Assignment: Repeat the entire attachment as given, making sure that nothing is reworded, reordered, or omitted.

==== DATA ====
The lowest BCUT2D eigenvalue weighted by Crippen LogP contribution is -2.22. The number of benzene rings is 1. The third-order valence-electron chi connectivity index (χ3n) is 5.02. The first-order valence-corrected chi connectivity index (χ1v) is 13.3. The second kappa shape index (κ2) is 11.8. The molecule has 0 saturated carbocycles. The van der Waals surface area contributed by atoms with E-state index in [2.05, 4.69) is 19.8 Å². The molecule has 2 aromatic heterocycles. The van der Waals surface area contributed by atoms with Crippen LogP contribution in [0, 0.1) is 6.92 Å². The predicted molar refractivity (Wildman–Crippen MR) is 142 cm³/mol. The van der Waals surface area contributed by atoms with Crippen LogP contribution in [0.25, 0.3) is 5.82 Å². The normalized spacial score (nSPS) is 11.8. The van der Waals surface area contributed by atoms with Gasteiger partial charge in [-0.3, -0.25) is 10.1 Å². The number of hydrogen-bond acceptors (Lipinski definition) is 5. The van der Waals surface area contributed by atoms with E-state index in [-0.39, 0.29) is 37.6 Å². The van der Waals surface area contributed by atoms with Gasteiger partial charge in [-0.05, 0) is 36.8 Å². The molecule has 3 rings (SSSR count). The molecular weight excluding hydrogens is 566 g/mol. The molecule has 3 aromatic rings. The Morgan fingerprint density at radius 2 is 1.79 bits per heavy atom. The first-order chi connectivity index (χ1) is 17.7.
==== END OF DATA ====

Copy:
The lowest BCUT2D eigenvalue weighted by Crippen LogP contribution is -2.22. The number of benzene rings is 1. The third-order valence-electron chi connectivity index (χ3n) is 5.02. The first-order valence-corrected chi connectivity index (χ1v) is 13.3. The second kappa shape index (κ2) is 11.8. The molecule has 0 saturated carbocycles. The van der Waals surface area contributed by atoms with E-state index in [2.05, 4.69) is 19.8 Å². The molecule has 2 aromatic heterocycles. The van der Waals surface area contributed by atoms with Crippen LogP contribution in [0, 0.1) is 6.92 Å². The predicted molar refractivity (Wildman–Crippen MR) is 142 cm³/mol. The van der Waals surface area contributed by atoms with Crippen LogP contribution in [0.25, 0.3) is 5.82 Å². The normalized spacial score (nSPS) is 11.8. The van der Waals surface area contributed by atoms with Gasteiger partial charge in [-0.3, -0.25) is 10.1 Å². The number of hydrogen-bond acceptors (Lipinski definition) is 5. The van der Waals surface area contributed by atoms with E-state index in [-0.39, 0.29) is 37.6 Å². The van der Waals surface area contributed by atoms with Gasteiger partial charge in [-0.05, 0) is 36.8 Å². The molecule has 3 rings (SSSR count). The molecular weight excluding hydrogens is 566 g/mol. The molecule has 3 aromatic rings. The Morgan fingerprint density at radius 2 is 1.79 bits per heavy atom. The first-order chi connectivity index (χ1) is 17.7.